Thursday, April 11, 2013

imaginary postcards

I'm sending you imaginary postcards.  Turn this over and you will read . . .

Everything tugs at everything, everything points to everything else. And that is why I return again to this modern psalm. For me it maps out the territory of praise -- our lives as praise, our work as praise --

#23 from the Book of Mercy, by Leonard Cohen

MY SISTER AND I BEING ESTRANGED, I parked my trailer at the furthest limit of her fields, the corner that is left, by law, to the poor.  Her hundreds of cherry trees were blossoming, and on the road to the great stone house that they lined, a lacework of petals.  It was a Saturday.  I reclined against a little hill, a shoot of wheat between mysteeth, looked at the blue sky, a bird, three threads of luminous cloud, and my heart would not rejoice.  I entered the hour of self-accusation.  A strange sound trembled in the air.  It was caused by the north wind on the electric lines, a sustained chord of surprising harmonies, power and duration, greatly pleasing, a singing of breath and steel, a huge string instrument of masts and fields, complex tensions.  Suddenly the judgement was clear.  Let your sister, with her towers and gardens, praise the incomparable handiwork of the Lord, but you are pledged to the breath of the Name.  Each of you in your proper place.  The cherry trees are hers, the grapes and the olives, the thick-walled house; and to you, the unimaginable charities of accident in the Corner of the Poor.
I'm sending it to you like this, on the back of an imaginary postcard, though the words are not mine believing you will hear what I am saying.

It may seem to you, my Imaginary friend, that I'm fobbing you off with quotations from other sources, keeping all my own words locked up.  And maybe I am.  But this is not a helter-skelter scatter I am giving you.  This is my thesis, just without all the interconnecting tissue of furthermore, therefore, and thus we see.  I am talking about something else but really I am pointing more intimately.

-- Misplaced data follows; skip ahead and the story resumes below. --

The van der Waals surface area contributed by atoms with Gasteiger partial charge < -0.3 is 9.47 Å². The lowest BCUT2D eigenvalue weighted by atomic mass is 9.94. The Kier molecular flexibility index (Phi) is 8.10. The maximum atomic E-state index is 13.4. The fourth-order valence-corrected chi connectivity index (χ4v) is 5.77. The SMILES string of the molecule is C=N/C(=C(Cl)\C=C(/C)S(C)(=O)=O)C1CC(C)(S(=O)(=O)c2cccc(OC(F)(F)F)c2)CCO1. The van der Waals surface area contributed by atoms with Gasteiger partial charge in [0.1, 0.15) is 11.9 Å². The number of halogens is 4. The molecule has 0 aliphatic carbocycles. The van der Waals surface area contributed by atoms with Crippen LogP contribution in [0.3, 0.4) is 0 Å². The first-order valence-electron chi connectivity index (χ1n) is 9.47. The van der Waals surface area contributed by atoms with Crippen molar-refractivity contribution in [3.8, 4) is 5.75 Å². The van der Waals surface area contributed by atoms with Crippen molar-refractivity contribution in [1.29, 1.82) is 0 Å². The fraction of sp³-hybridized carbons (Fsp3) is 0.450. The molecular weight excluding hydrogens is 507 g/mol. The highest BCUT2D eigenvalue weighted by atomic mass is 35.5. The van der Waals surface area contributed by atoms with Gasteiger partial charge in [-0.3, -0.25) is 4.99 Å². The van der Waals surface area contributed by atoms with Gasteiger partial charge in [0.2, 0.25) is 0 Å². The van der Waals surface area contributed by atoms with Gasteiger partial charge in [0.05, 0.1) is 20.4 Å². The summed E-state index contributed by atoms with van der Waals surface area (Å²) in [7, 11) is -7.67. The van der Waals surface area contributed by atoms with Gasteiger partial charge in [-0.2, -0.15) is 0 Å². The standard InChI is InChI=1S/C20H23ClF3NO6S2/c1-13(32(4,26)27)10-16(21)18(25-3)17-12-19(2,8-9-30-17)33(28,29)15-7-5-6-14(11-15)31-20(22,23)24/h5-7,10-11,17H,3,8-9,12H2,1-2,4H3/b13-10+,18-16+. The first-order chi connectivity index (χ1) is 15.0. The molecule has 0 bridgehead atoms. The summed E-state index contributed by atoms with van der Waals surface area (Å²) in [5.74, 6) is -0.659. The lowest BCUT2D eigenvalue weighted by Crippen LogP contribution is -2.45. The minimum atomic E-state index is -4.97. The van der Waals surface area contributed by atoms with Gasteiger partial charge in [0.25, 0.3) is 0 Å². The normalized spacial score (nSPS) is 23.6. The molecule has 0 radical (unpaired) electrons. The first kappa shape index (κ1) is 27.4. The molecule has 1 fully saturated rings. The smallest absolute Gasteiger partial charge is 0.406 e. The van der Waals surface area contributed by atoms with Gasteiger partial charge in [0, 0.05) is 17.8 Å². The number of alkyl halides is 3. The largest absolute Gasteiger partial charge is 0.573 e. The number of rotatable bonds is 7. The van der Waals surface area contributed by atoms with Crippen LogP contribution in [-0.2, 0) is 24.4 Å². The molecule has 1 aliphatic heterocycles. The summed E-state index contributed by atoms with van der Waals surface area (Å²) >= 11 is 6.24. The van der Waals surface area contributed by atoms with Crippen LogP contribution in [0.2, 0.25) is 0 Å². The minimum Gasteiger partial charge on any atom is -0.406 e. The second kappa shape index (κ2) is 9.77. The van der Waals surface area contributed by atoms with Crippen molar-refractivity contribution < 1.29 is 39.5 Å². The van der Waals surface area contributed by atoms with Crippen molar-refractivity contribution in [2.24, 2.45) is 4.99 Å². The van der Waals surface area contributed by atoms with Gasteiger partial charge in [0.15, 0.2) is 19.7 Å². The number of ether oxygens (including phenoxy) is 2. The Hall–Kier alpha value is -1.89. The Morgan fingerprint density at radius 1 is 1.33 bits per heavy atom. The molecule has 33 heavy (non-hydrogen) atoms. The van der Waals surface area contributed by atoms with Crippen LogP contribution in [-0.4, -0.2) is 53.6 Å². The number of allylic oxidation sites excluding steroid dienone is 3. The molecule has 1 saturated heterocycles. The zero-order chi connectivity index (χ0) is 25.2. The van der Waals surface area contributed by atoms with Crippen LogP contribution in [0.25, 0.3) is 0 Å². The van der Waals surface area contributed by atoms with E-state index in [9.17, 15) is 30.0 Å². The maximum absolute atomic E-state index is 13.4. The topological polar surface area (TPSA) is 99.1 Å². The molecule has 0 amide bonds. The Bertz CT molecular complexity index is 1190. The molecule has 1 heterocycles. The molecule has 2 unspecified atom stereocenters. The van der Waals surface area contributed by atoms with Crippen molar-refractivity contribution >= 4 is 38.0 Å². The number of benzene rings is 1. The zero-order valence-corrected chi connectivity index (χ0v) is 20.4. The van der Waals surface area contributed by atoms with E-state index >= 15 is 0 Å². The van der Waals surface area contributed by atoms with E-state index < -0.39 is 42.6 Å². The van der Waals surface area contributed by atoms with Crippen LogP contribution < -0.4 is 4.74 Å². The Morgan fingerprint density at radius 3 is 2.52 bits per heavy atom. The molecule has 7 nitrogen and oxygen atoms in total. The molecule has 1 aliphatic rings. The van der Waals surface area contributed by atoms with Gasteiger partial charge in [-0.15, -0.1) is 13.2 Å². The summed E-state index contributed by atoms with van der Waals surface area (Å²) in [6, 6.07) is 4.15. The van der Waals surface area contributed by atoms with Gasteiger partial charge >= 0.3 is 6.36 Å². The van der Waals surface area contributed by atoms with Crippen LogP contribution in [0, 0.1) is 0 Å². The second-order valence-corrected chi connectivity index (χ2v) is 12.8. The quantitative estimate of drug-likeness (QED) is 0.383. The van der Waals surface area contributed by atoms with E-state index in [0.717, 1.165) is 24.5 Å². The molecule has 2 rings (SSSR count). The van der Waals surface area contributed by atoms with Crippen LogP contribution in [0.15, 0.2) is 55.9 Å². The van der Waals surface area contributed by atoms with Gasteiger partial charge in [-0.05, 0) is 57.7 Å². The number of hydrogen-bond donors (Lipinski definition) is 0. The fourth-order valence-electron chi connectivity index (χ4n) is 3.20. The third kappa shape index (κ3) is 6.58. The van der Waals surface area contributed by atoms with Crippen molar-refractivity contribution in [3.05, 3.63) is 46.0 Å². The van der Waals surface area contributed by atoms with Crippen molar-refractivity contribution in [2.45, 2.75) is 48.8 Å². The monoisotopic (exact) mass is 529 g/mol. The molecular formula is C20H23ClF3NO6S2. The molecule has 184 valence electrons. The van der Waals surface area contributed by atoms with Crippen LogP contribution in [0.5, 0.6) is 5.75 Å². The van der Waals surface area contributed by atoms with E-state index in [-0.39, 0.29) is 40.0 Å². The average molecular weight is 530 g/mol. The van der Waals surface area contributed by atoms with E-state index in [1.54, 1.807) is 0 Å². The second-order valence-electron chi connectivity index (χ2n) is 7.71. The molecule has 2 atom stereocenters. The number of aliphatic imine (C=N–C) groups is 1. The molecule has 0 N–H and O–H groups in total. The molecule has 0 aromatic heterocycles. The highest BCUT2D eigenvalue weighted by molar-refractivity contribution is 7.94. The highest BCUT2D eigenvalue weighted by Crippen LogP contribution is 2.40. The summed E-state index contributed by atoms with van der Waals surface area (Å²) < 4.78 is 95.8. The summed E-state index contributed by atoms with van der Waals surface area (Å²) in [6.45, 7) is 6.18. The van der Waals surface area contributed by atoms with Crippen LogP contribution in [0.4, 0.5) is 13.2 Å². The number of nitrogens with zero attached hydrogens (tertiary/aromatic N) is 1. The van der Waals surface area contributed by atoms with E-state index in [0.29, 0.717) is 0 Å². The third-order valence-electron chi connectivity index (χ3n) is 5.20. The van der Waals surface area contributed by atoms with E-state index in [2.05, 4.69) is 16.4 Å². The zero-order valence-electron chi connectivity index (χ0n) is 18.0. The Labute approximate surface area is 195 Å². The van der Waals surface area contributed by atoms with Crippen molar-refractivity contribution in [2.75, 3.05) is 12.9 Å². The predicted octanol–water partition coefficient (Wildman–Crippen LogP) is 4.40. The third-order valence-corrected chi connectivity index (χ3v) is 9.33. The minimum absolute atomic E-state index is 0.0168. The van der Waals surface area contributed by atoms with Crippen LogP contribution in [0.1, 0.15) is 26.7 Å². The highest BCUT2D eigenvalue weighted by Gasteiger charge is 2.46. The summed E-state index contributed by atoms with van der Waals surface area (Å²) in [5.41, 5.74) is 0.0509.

And then the next day I will send you . . .

. . . on which I've written nothing except . . . 
"In praise of my sister," by Wislawa Szymborska
My sister doesn't write poems,
and I don't think she'll start writing poems.
She is like her mother who didn't write poems,
and like her father, who didn't write poems either.
Under my sister's roof I feel safe:
my sister's husband would rather die than write poems.
And -- this begins to sound like a found poem --
none of my relations is engaged in writing poems.

There are no old poems in my sister's files
and there aren't any new ones in her handbag.
And when my sister invites me to lunch,
I know she has no plans to read me her poems.
Her soups are excellently improvised,
there is no coffee spilt on her manuscripts.

There are many families where no one writes poems,
but where they do -- it's rarely just one person.
Sometimes poetry splashes down in cascades of generations,
creating terrible whirlpools in mutual feelings.

My sister cultivates a quite good spoken prose
and her writing's restricted to holiday postcards,
the text promising the same each year:
that when she returns
she'll tell us
all about it.

I haven't sent you this one yet . . .

by Sofonisba Anguissola
. . . but I'm thinking about it.  
Thinking of you.  
Wishing we were there.

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